If it is desired to transport a bed with a patient on the mattress assembly 10, the valves 28 and 30 are actuated to deflate the inner sections 48 of cushions 40, 44, and 46 to a reduced pressure compared to outer sections 50 and 51. The outer sections 50 and 51 of cushions 40, 44, and 46 remain inflated. Cushions 34 and 35 remain inflated. This helps cradle the patient to maintain the patient on the mattress assembly 10 during transport of the bed.
Details of the valves 28, 30, and 56 are disclosed in U.S. Application Ser. No. 09/093,303, now U.S. Pat. No. 6,202,672 which is based on U.S. Provisional Application No. 60/056,763, the disclosure of which is incorporated herein by reference.
FIG. 3 illustrates a plurality of transfer plates 130 which are coupled to bottom surface 14 of bottom cover 12 to facilitate transfer of the mattress assembly 10 from one bed frame to another bed frame. Transfer plates 130 include a foot plate 132, a thigh plate 134, a seat plate 136, a chest plate 138, and a head plate 140. Plates 132, 134, 136, 138, and 140 are each formed from a low friction plastic material. Plates are mounted to bottom surface 14 with suitable fasteners such as screws 142. It is understood that a plurality of fasteners 142 are used to couple each transfer plate 132, 134, 136, 138, and 140 to the bottom cover 10. It is also understood that other suitable fasteners such as rivets, snaps, etc. may be used for the plates 130. Each plate 132, 134, 136, 138, and 140 is formed to include a pair of apertures 144 which provide handle grips to facilitate transfer of the mattress assembly 10. Each plate 132, 134, 136, 138, and 140 is also formed to include a plurality of elongated apertures 145. The transfer plates 130 are used to reduce the friction while sliding the mattress assembly 10 from one bed frame to another to permit transfer without disrupting a patient lying on the mattress assembly 10.
Blower assembly 52 is configured to hang on to a foot board 146 of a bed 148 as shown in FIG. 4. The blower assembly 52 includes a handle 150, blower housing 153, and a touch screen control display 152. The touch screen control display or valve control 152 permits an operator to control operation of the blower assembly 52 and valves 28, 30, and 56 to control therapies of the mattress assembly 10. A main microprocessor of the assembly is included within the blower housing. In addition, a blower motor and a power supply are located within the blower housing.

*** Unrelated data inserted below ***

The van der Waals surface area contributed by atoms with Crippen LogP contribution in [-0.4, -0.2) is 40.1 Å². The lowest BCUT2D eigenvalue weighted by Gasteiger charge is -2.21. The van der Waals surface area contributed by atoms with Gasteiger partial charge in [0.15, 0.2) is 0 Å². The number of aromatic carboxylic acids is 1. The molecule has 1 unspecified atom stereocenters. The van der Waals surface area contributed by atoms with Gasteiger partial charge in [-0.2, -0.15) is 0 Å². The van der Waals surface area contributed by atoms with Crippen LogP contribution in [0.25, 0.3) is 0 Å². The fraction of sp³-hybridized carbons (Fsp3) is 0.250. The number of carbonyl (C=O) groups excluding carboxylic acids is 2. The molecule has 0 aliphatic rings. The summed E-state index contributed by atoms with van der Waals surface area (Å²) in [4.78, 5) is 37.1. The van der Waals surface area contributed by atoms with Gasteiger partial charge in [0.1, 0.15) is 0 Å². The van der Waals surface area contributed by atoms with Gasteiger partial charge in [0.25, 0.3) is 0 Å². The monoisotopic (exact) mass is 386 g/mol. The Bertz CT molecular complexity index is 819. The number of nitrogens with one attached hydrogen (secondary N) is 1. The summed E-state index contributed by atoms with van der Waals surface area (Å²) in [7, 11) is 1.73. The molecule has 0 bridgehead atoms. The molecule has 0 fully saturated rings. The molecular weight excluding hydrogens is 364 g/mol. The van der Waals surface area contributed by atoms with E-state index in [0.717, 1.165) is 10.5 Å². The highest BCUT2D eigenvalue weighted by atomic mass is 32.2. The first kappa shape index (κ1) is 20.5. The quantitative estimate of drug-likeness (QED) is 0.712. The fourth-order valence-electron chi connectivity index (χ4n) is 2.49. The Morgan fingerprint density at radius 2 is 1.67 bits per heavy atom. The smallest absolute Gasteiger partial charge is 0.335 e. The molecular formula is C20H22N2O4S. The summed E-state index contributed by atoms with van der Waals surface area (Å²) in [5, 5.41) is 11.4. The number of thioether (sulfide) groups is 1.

Air enters the blower housing 153 through intake manifold 154 in the direction of arrows 156. Air exits blower assembly 52 through outlet connector 158 and passes through air hose 160 to the inlet of manifold of valve 56. Manifold 154 is configured to reduce air intake noise into blower assembly 52. Manifold 154 includes a rear wall 162 defining an inlet 164 along a bottom surface of manifold 154. Pegs 166 on opposite sides if manifold 154 are configured to couple the manifold 154 to the blower housing 153 by entering slots 168 as shown in FIG. 6.
Manifold 154 includes an internal lip 170 to retain a filter 172 in the manifold 154. In the illustrated embodiment, the blower housing 153 includes a recessed portion 174 for receiving the manifold 154. A grate 176 permits inlet air to pass into the blower housing 153 in the direction of arrows 178. The grate 176 is not required. In other words, an opening can be formed in blower housing 153 without the grate 176.
As best illustrated in FIG. 5, manifold 154 deflects inlet air entering the blower housing 153 in the direction of arrows 156 by an angle of 90°. This directional change reduces air intake noise. A layer of sound foam 180 is located along rear wall 162 to further reduce air intake noise.